Sleep Inertia

Everybody loves a good nap! Whether it is in the middle of a long day or that casual Sunday morning nap, it isn’t just a very refreshing activity; it’s also pretty fun! It has tons of benefits like restoring alertness, enhancing performance as well as reducing the chance of mishaps.

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    It may, however, not been the best option for some people like the ones who need their beds to sleep at any time, or the ones who can’t sleep during the day. Similarly, taking too many naps or sleeping for prolonged periods of time during the day can also be detrimental to your health. There are some questions that you need to ask yourself. Why do I feel sick after a nap? Or why do I feel nauseous after a nap?

    Naps – especially the ones that last more than 10-20 minutes – can have a really bad effect on some people, leaving them with sleep inertia, a condition that can cause problems for those individuals who must perform some important tasks immediately after waking from the nap.

    Have you heard of the term sleep inertia before? There are many people who aren’t familiar with this condition, because of which many people who are suffering from the problem can’t even tell that they have this!

    Keep reading to find out all you need to know about the physiological state!

    What Is Sleep Inertia?

    Sleep inertia is defined as a physiological state of impaired cognitive and sensory-motor performance – commonly described as the feeling of grogginess and disorientation – that you experience immediately after waking up, which can alter your day-to-day functioning.

    This means that you can wake up after naps – mostly the slightly longer ones that last for over 30 minutes – and feel some intense drowsiness and disorientation combined with a decline in motor dexterity. This usually happens when you wake up from a periods of deep sleep.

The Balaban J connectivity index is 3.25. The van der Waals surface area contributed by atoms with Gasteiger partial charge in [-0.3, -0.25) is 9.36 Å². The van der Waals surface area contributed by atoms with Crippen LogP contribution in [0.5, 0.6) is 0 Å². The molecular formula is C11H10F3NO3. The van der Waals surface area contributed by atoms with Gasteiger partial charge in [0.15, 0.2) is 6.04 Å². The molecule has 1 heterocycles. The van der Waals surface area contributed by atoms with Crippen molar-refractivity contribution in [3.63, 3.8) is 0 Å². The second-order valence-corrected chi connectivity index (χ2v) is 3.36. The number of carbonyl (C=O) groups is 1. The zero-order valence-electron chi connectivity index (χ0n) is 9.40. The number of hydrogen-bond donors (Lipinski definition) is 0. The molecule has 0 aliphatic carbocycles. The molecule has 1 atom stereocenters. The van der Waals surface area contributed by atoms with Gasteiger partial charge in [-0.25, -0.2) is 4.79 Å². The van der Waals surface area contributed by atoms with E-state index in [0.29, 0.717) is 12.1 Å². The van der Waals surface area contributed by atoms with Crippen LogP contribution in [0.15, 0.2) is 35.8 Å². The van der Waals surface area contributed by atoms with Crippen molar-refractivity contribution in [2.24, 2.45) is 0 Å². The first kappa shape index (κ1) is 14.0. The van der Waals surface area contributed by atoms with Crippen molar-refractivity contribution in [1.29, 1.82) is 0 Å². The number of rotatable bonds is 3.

This state usually lasts anywhere between a few minutes to half an hour. In some cases, however, sleep inertia can last up to even 4 hours. These cases are not as common but even the shorter periods of sleep inertia can be detrimental to those people who need to perform as soon as they wake up from the nap.

    The disorientation and post-sleep impairment can be more severe and last for longer periods in those people who are already sleep deprived or those who have taken naps for periods that are longer than those recommended for restoring alertness. This is also commonly felt by people who use a regular alarm clock to wake up in the morning.


    Also referred to as sleep drunkenness, sleep inertia is a condition that you may be experiencing for a while without even realizing that there is a term for it. Do you wake up feeling tired? Do you feel excessively groggy in the morning? Is it difficult for you to concentrate on basic tasks for some time after you wake up? Are your naps making you even more tired that you were before?

    If the answer to the above questions is yes, it is very likely that you are suffering from sleep inertia.

    Sleep inertia isn’t just that feeling of sleepiness, it also impairs the cognitive and psychomotor abilities of the human body immediately after a person wakes up. To simplify it, this means that your ability to make decisions or perform any type of complex activities will be impaired, maybe even causing unnecessary complications.

    You may not have to perform tasks that are extremely dangerous – like working in a mine – but sleep inertia can also make it tough for you to drive a car safely in the morning when you wake up. Other than the grogginess, you may experience a strong desire to go back to sleep or small, tough to resist sleep attacks.